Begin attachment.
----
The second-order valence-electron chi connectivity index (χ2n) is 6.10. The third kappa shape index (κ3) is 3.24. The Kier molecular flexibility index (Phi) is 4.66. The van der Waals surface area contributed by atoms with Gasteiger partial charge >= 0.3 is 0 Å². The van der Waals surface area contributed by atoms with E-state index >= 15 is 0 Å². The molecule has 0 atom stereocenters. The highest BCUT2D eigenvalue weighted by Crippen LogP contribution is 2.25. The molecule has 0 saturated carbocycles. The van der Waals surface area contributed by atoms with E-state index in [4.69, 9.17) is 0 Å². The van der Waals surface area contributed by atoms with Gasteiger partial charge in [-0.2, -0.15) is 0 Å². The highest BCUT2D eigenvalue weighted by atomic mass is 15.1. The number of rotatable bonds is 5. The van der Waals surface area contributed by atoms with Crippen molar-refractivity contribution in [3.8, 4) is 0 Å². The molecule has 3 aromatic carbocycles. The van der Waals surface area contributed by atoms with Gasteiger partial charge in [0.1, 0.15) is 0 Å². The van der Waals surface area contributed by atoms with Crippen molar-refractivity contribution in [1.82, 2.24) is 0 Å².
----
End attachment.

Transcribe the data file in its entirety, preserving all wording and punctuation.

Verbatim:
The second-order valence-electron chi connectivity index (χ2n) is 6.10. The third kappa shape index (κ3) is 3.24. The Kier molecular flexibility index (Phi) is 4.66. The van der Waals surface area contributed by atoms with Gasteiger partial charge >= 0.3 is 0 Å². The van der Waals surface area contributed by atoms with E-state index >= 15 is 0 Å². The molecule has 0 atom stereocenters. The highest BCUT2D eigenvalue weighted by Crippen LogP contribution is 2.25. The molecule has 0 saturated carbocycles. The van der Waals surface area contributed by atoms with E-state index in [4.69, 9.17) is 0 Å². The van der Waals surface area contributed by atoms with Gasteiger partial charge in [-0.2, -0.15) is 0 Å². The highest BCUT2D eigenvalue weighted by atomic mass is 15.1. The number of rotatable bonds is 5. The van der Waals surface area contributed by atoms with Crippen molar-refractivity contribution in [3.8, 4) is 0 Å². The molecule has 3 aromatic carbocycles. The van der Waals surface area contributed by atoms with Gasteiger partial charge in [0.1, 0.15) is 0 Å². The van der Waals surface area contributed by atoms with Crippen molar-refractivity contribution in [1.82, 2.24) is 0 Å².